FAQs on Platelet Rich Plasma
One of the most exciting advancements in regenerative medicine over the last 10 years has been platelet rich plasma. The procedure has been used for many years in other areas of medicine, and recently began to see promising results in musculoskeletal conditions. Numerous athletes have undergone PRP treatments such as Tiger Woods, Fred Couples, Dwight Howard, Alex Rodriguez, Tracy McGrady, Chris Canty and Cliff Lee along with Hines Ward and Troy Polamolu.
What exactly is platelet rich plasma therapy?
PRP therapy, as it is also known for short, uses the patient’s own blood and separates out the plasma which is rich in platelets and growth factors. This part of the blood is then injected into the problem area for regenerative treatment. Platelet rich plasma treatment falls into the regenerative medicine category, whereas, most pain management treatments to date simply suppress symptoms but do not actually repair or regenerate tissue.
PRP is rich in platelets and growth factors, which can help directly in tissue regeneration along with “calling in” stem cells to help with tissue repair. The treatment represents a very promising and low risk option for those dealing with a soft tissue problem, and recently arthritis has shown benefit in small studies.
For what conditions is PRP therapy helpful?
For many years, PRP has been used in medical field outside of the musculoskeletal variety, including ophthalmology, cardiovascular, urology and wound care to name a few. Over the past decade however, PRP has begun to achieve good results with musculoskeletal conditions. These include:
- Tendonitis – extremities
- Golfers and tennis elbow, Medial and Lateral Epicondylitis
- Rotator cuff problems
- Ligament injuries
- Tendon tears
- Degenerative arthritis
- Degenerative Disc Disease – research ongoing
How is PRP therapy performed?
These injections are typically performed an office setting. If the injection is going into a joint that is tricky to get into (like the hip), it may be necessary to do it in a procedure center using fluoroscopic guidance. Initially, a simple blood draw is taken from the patient of 30 to 60 mL. The blood taken is then placed into a centrifuge machine. This spins the whole blood very quickly, and separates it into three layers.
It is the top layer that contains a significant amount of platelets and growth factors. This is the platelet rich plasma and is separated from the rest to be injected. The area to be injected is sterilized and the injection is performed along with some numbing medicine. The injection usually takes just a few minutes, and the whole procedure usually takes less than an hour.
How well do these procedures work?
Thousands of research studies have looked at platelet rich plasma, but it is still controversial. The World Anti-Doping Agency along with the NFL, NBA and MLB have all decided that PRP is a reasonable treatment to provide.
Large scale studies looking at the effect of PRP in musculoskeletal conditions do not exist. Platelet rich plasma introduces growth factors and platelets that can help soft tissues to heal. Most pain treatments in the past simply masked symptoms, but do not actually regenerate or repair tissue. Usually, with PRP treatment, pain improvements generally occur within a few weeks, which is more gradual than a steroid injection since the tissue is being spurred on to actually heal (Sampson et al 2008).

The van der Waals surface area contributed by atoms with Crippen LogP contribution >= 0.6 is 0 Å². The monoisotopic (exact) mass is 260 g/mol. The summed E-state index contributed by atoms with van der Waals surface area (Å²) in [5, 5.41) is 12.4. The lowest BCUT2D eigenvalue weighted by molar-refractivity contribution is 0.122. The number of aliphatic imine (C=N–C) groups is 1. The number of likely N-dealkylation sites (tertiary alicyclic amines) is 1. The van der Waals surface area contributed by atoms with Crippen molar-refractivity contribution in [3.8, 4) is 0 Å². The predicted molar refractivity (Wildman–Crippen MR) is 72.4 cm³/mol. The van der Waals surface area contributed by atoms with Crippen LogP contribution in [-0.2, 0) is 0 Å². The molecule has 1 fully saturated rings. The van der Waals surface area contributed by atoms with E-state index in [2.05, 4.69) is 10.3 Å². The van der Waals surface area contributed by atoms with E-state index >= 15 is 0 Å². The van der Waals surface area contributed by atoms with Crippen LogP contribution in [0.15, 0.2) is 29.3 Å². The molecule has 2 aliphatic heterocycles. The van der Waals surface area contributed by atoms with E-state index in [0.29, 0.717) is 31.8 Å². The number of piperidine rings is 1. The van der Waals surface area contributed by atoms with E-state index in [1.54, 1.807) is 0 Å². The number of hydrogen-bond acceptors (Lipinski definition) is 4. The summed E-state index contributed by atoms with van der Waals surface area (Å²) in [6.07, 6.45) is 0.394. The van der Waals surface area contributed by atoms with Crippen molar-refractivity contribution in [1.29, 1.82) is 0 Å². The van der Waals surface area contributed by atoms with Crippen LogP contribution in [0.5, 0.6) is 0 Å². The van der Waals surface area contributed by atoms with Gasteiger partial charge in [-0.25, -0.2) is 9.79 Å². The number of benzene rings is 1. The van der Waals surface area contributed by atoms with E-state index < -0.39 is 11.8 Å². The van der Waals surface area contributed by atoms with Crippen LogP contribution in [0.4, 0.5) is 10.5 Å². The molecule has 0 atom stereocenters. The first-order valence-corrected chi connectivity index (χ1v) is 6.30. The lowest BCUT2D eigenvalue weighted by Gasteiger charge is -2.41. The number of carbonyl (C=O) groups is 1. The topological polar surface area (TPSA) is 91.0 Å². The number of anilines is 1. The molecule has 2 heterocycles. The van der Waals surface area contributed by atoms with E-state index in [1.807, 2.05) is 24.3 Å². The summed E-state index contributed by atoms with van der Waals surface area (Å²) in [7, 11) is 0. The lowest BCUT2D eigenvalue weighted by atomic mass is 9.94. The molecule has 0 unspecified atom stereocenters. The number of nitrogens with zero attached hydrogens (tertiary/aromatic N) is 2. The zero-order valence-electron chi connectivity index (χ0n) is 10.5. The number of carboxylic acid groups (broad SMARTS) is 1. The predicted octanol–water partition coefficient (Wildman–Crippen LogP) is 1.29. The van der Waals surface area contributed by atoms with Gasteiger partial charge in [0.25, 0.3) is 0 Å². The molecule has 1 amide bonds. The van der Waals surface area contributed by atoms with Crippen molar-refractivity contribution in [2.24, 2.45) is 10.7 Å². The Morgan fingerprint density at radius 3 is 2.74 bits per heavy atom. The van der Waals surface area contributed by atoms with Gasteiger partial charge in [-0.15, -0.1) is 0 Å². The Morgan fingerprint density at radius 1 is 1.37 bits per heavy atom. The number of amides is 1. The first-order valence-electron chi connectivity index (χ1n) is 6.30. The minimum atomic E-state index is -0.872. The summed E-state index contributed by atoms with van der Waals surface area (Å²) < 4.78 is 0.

The PRP treatments are often combined with physical therapy, which can also help facilitate new tissue growth for regeneration and pain relief. The theory of what makes PRP injections work is that the growth factors and platelets act as an “attractant” for stem cells, which can come in and help to heal soft tissues and provide pain relief.
Small studies have shown exciting results for pain relief for both soft tissue inflammatory conditions such as tennis elbow and knee arthritis in middle aged individuals (Knee Surg Sports Traumatol Arthrosc. 2011 Apr;19(4):516-27) Larger studies are presently ongoing to hopefully supplement the good results seen in smaller anecdotal ones.
Is PRP covered by health insurance?
At this point, PRP injections are not covered by insurance. The office visit may be covered, but the material itself is still considered experimental. Most pain management clinics offer it as a fee for service treatment ranging from $500 to $1500.
The risks of platelet rich plasma therapy are very low. The treatment uses the patient’s own blood, so the risk there is very small. There is always the risk of an allergic reaction to the numbing medicine used, and also a small risk of infection with the procedure.
One thing that may be seen with PRP is an increase in pain for the first couple of days due to the inflammatory reaction that the treatment sparks up. The first phase of healing is inflammation, and the injection brings on inflammation but then will settle down after a few days with pain relief beginning.
What is the bottom-line?
PRP treatment represents a very exciting regenerative medicine option for those with numerous musculoskeletal conditions including arthritis, bursitis, ligament injury and tendinitis. The treatment is on the cutting edge of regenerative medicine, and is currently being offered at most modern pain management clinics.